China’s burgeoning social media ecosystem amplified the frenzy around celebrities and KOLs, making them indispensable assets for brands looking to engage with China’s consumers. Their scale and profitability is unparalleled — local think tank TopKlout estimates that by 2020, the KOL industry will be worth up to 300 billion yuan ($43 billion).
Increasingly diverse casting saw global brands embrace Asian and Chinese models in their campaigns over the decade. 2010 marked the year Liu Wen became the first Chinese ambassador for Estée Lauder, and by 2016, top stars like Yang Mi as well as xiao xian rou (little fresh meat) heartthrobs Cai Xukun and Lu Han repped brands from Versace to Prada and Cartier and took over fashion week front rows in Paris and Milan. The latter phenomenon paved the way for China’s burgeoning male beauty and menswear markets as young men leave conservative gender norms in the past.
Consumers Can Forgive, but Never Forget
In April 2018, Balenciaga and French department store Printemps apologised to Chinese customers after allegations of mistreatment. But it was Dolce & Gabbana’s scandal later that year which kicked off a cycle of brands scrambling to amend relationships with a market that has in many cases become their biggest growth driver. Some crises stemmed from map and website-related offences relating to Chinese sovereignty (see Dior and Versace); others involved brands distancing themselves from employees and collaborators who sided with Hong Kong’s pro-democracy protests (see Nike and Vans). Where some labels have managed to eventually bounce back, crisis management is more critical than ever for success and survival in the market.
‘Made in China’ Became ‘Designed in China’
In 2011, the country overtook the United States to become the world’s largest producer of manufactured goods (in turn doubling its GDP per capita in the short span of a decade), according to McKinsey & Co. But rising costs and ongoing US-China trade tensions are diverting investment into neighbouring nations Vietnam and Cambodia.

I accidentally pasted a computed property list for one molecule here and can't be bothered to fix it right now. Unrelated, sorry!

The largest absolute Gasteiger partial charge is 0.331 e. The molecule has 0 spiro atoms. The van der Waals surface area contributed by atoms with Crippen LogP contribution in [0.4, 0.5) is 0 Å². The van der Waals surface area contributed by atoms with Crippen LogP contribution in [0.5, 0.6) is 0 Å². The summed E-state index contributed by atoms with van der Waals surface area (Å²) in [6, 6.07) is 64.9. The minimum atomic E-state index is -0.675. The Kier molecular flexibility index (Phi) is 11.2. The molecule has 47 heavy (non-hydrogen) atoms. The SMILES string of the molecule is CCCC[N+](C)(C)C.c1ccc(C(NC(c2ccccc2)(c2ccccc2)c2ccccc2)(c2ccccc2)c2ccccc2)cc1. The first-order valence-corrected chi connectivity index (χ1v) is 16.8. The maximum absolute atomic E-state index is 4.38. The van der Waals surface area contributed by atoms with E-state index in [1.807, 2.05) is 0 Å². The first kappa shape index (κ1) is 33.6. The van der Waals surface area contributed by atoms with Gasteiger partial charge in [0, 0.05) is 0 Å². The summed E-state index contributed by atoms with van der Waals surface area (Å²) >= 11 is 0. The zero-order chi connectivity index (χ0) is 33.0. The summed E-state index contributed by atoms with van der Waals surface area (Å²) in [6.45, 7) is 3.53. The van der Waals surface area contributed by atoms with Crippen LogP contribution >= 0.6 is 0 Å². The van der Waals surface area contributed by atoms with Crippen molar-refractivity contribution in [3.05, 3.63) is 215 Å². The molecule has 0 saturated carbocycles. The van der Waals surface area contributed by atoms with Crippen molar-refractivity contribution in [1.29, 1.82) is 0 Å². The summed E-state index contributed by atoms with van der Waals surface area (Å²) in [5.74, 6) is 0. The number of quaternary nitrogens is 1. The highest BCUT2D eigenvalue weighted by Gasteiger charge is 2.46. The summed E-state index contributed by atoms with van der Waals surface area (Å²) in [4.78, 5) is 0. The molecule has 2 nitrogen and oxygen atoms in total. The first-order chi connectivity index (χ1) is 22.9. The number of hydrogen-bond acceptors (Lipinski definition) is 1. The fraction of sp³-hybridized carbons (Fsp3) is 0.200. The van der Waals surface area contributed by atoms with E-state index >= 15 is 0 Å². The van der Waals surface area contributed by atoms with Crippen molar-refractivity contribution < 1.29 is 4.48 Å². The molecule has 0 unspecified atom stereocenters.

China’s image as a source of low-cost, poor quality goods has, over the course of the decade, been overtaken by a rebranding of the country as a hotbed for local design talent. Shanghai Fashion Week’s organisers have in recent years elevated their event with a rich network of trade shows and showrooms, drawing buyers from esteemed retailers around the globe. Since 2016, Shanghai-based incubator Labelhood has championed emerging designers from Shushu/Tong and Ximon Lee, both now sold by global retailers including Farfetch and Ssense.
In 2015, Rihanna sported Chinese couturier Guo Pei’s now-infamous “omelette dress” on the Met Gala’s China: Through the Looking Glass red carpet, launching a thousand memes. From January 2018, Tmall’s China Day (now China Cool) project brought local giants Lining and Peacebird to runways in New York and Paris Fashion Week, upping the youth appeal for their once-dusty brands. These ascents were fuelled by guo chao (national pride relating to nostalgic and traditional Chinese elements manifesting in casualwear and streetwear looks). Going forward, consumer pride in homegrown brands isn’t likely to wane.
Global and Local Brands Rode China’s Beauty Wave
China’s beauty market was reportedly worth $57.8 billion as of 2018 and its consumers aren’t afraid to splash out on unfamiliar categories, be it at-home beauty devices or online marketplaces for plastic surgery. The country has become the world’s biggest revenue driver in beauty, fuelling growth for industry giants from L’Oréal to Estée Lauder Companies (which saw a 40 percent sales growth in the country during its 2017 fiscal year). Local beauty brands are also capitalising on the guo chao wave, from this year’s white-hot Palace Museum lipstick collection to C-beauty stalwarts Herborist, Pechoin, Inoherb and Kans.
Consumption and Retail Started Levelling Out
In detailing his goals to centre economic growth away from manufacturing, President Xi Jinping introduced the phrase “consumption upgrade” into China’s retail lexicon in 2015. Consumption went on to drive nearly 80 percent of China’s GDP growth in 2018 (from less than 50 percent eight years prior), booming across luxury goods, beauty and household product categories. Meanwhile, improved e-commerce infrastructure gave lower income groups greater opportunities to buy affordable, low quality goods.
The shift dovetailed with the rise of China’s second and third-tier cities after 2012, thanks to an influx of young working Chinese, as well as investment into technology and infrastructure. While brands like Armani and Burberry cited lower-tier cities as strong growth-drivers as early as 2013, the likes of Louis Vuitton, Chanel, and Dior remained cautious until the latter half of the decade, when lower-tier retail expansion became an imperative. Cities such as Chengdu, Wuhan and Chongqing have become favourites among China’s younger population in recent years thanks to their social media-friendly attractions, boutiques and cuisines. Looking to the next decade, they will be integral growth points for fashion, beauty and luxury brands alike.